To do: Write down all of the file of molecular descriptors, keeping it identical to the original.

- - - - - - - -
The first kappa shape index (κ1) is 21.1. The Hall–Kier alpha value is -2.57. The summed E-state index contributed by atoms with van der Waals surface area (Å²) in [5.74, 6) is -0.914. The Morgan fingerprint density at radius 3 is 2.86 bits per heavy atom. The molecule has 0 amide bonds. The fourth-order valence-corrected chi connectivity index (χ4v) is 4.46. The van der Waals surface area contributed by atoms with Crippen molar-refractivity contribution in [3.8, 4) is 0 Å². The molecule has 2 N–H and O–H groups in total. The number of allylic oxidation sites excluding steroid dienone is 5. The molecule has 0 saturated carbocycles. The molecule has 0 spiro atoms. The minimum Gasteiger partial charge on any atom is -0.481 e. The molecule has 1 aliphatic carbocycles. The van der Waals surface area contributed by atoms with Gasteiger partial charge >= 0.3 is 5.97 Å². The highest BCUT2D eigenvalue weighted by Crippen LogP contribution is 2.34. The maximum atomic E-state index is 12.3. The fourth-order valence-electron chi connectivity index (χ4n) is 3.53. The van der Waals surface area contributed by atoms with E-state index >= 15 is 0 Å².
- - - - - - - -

The first kappa shape index (κ1) is 21.1. The Hall–Kier alpha value is -2.57. The summed E-state index contributed by atoms with van der Waals surface area (Å²) in [5.74, 6) is -0.914. The Morgan fingerprint density at radius 3 is 2.86 bits per heavy atom. The molecule has 0 amide bonds. The fourth-order valence-corrected chi connectivity index (χ4v) is 4.46. The van der Waals surface area contributed by atoms with Crippen molar-refractivity contribution in [3.8, 4) is 0 Å². The molecule has 2 N–H and O–H groups in total. The number of allylic oxidation sites excluding steroid dienone is 5. The molecule has 0 saturated carbocycles. The molecule has 0 spiro atoms. The minimum Gasteiger partial charge on any atom is -0.481 e. The molecule has 1 aliphatic carbocycles. The van der Waals surface area contributed by atoms with Gasteiger partial charge >= 0.3 is 5.97 Å². The highest BCUT2D eigenvalue weighted by Crippen LogP contribution is 2.34. The maximum atomic E-state index is 12.3. The fourth-order valence-electron chi connectivity index (χ4n) is 3.53. The van der Waals surface area contributed by atoms with E-state index >= 15 is 0 Å².